Self-balancing transport is Arduino-controlled

[Nick Thatcher] has built several iterations of a homebrew Segway, and the latest version is very impressive. When developing the project he figured there was just no way the thing would ever work, which led to its name, the No-way.

After the break you can catch a video of [Nick's] test-ride. Looks like the two-wheeler is ready for daily use. You can just make out a red kill-switch on the right side of the polycarbonate body. This lets you disconnect the power if things get out of hand, or just when you’re done riding it. But there is also a dead-man’s switch which we believe uses two sensors where your feet go on the enclosure’s top surface. The handle has some indicator lights built into it, as well as buttons under each thumb which are used for steering. Control circuitry includes an Arduino UNO which reads a gyroscope/accelerometer sensor board from SparkFun. Two 7.2 Ah batteries provide 24V for the pair of electric scooter motors that turn the wheel-barrow wheels.

We love looking at these Segway clone project. So if you’re working on one of your own don’t forget to document your progress!

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Automated sky tracking to catch UFOs

If you were to try to take a picture of a UFO, how would you do it? Sit by the side of a road in Nevada near Area 51? Pie tin on a string? A French team of UFO enthusiasts put together an automated UFO detection device (Google translate) out of a disco light and CCTV camera so long nights of watching the skies can be automated.

The build uses a disco light with an altitude and azimuth mount to constantly scan the skies on the lookout for strange, unexplained lights. Attached to this swiveling mount is a camcorder and a CCTV camera that streams video to the command and control laptops for image analysis.

In addition to object tracking, there’s also a diffraction grating in front of the CCTV camera. The team behind this project previously used this for some very low tech spectroscopy (translation) to identify emission lines in a light source. Light that have a signature including Oxygen and Nitrogen will probably be ionized air, while less common elements may be the signature of “advanced propulsion.”

While this build is going to detect a lot of satellites and meteors, there’s a definite possibility of capturing an unexplained phenomenon on video.

Fashion leads to mind-controlled skirt-lifting contraption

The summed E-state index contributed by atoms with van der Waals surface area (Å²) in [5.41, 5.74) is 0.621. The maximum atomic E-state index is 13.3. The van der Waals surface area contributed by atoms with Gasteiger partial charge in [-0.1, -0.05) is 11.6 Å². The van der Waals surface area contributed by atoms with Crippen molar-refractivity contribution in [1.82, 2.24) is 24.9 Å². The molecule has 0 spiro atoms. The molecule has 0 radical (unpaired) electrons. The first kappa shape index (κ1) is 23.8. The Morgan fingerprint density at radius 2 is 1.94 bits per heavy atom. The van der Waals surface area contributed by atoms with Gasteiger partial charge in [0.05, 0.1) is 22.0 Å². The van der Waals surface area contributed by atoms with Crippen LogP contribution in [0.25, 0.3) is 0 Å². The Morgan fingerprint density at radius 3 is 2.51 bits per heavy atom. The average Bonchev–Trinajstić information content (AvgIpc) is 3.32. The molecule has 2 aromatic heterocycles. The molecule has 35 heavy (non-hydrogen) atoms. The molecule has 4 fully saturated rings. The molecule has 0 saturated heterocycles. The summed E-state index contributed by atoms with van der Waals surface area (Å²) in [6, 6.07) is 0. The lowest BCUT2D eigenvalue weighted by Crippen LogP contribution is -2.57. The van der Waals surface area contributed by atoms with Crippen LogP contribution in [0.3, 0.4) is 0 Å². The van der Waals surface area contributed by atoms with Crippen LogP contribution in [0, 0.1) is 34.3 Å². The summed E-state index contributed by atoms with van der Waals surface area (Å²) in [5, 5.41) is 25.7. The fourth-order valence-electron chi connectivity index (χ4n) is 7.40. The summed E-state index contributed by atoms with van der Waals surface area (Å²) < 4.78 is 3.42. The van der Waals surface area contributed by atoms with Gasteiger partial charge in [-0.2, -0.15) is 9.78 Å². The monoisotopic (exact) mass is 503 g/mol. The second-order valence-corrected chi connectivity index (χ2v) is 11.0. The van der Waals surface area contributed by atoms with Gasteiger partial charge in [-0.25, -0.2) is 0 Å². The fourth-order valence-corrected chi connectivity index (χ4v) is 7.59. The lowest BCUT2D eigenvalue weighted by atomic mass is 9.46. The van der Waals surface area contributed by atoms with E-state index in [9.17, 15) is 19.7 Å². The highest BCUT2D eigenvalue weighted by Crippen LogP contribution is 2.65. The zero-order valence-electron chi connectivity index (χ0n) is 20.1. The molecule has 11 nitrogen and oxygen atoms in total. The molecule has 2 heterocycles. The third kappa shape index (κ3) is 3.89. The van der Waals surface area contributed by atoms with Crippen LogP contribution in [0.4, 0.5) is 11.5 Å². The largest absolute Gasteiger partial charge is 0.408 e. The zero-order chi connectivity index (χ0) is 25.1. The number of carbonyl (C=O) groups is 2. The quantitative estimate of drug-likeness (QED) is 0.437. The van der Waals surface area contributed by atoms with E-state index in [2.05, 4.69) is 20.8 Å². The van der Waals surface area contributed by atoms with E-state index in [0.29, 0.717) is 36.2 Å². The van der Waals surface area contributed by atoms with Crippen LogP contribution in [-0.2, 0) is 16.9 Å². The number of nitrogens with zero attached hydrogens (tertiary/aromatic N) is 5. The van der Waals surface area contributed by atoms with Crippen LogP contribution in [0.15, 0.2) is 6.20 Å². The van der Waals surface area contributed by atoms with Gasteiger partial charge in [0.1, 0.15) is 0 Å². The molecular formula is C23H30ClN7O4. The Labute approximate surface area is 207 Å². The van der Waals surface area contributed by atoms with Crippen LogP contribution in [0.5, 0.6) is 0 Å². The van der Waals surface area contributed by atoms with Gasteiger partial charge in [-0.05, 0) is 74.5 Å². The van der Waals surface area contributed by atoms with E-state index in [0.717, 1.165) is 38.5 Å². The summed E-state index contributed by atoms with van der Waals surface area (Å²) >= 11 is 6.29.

This must be an example of when worlds collide. Who would have thought the geekery of Mindflex and Arduino could make its way into high fashion? But sure enough, this dress transforms based on the mental concentration of the model (must resist urge to crack joke here).

Details are a bit sparse, but you can get a look at the prototype in the video after the break. There’s no nudity; a larger skirt covers a more plain version. That over-skirt is connected to some type of motor system which is driven by an Arduino. When the EEG sensor in the hat detects a certain level of brain wave activity, the outer skirt is lifted and pulled to the back of the outfit, exposing the tighter version beneath.

[Lorenzo] wrote in to share the link to this garment hack. He mentions that a Lilypad and Mindflex are at work here. Looking more into the artist’s website we find this isn’t the only tech-wear produced. There’s a maternity outfit which can sense the baby’s beating heart, and harvest other data about both mother and baby, as well as a few others.

We can’t think this has much future as an everyday outfit, but more utilitarian versions are out there so we think the sky’s the limit on wearable tech.

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Hackday Links: March 16, 2012

Shamrock hat

[Josh] whipped up a shamrock themed hat by adding an outline of green LEDs to this bowler. Just remember, don’t drink and solder. Happy St. Patrick’s Day everyone!

Battery-powered Xmas lights can be more useful

[Karl] took a string of mostly useless battery-powered Christmas lights and found a good use for them. He replaced the stock board with a boost convert and uses the two AA batteries as a 5V power supply when mains power isn’t handy.

3D printed appliance repair

The broken plastic piece seen here keeps a dishwasher closed while running. The part couldn’t be sourced by a repairman but the best solution turned out to be printing a perfect replacement part.

Generating labels for resistor storage